A more complete description from here:
"It was about three feet and half high, with a head like a collie dog and
Now, look at this creature:
His name is Hypsignathus monstrosus, the hammer-headed fruit bat. When science is calling you a monster, you know you're weird. Only the males have the namesake heads, but damn if they do not look like the Jersey Devil's little brothers!
Hammer-heads are big enough bats to warrant a cryptid legend. A male hammer-head's wingspan can be up to 970 millimeters. That's almost a meter, which is a little more than a yard (3 feet) in U.S. terms. It is the largest bat in Africa.
For those of you who do not know sh*t about bats (or about bat sh*t, which can be used as fertilizer), the largest bats are always fruit-eaters. The hammer-head, however, has been known to prey on small animals. This is rare, but not unheard of.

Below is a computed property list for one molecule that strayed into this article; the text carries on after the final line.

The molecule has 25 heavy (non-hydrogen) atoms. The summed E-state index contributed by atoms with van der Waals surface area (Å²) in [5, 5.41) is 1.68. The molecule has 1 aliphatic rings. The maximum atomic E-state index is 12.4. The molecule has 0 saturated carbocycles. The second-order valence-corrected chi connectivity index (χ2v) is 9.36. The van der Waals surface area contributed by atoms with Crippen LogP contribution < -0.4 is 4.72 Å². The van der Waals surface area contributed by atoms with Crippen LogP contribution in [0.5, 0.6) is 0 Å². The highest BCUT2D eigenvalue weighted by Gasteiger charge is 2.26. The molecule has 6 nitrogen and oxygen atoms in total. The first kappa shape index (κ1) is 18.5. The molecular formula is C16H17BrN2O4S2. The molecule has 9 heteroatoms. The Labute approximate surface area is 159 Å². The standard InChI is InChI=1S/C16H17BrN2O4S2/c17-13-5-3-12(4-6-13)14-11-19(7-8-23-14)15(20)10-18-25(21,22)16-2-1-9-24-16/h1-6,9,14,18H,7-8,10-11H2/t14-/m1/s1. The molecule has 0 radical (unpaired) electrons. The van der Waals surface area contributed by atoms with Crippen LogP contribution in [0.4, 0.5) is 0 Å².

That skull could've fooled me. A bite from that looks nasty!
Like the prairie chickens mentioned in a previous entry, hammer-headed bats are often cited as an example of lek mating. Males vocalize and flap their wings in order to attract a female. They are highly polygamous; only 6-8% of hammer-headed males may contribute to a hammer-head population.
Although it's unlikely that the Jersey Devil is really just an escaped fruit bat, the visual similarities are uncanny. Might there not have been an escaped fruit bat that someone thought was a demon baby (similar to escaped wild cats from private collections)? Granted, the creature would not have lived long; New Jersey is a very different environment from Africa. It's still an interesting idea.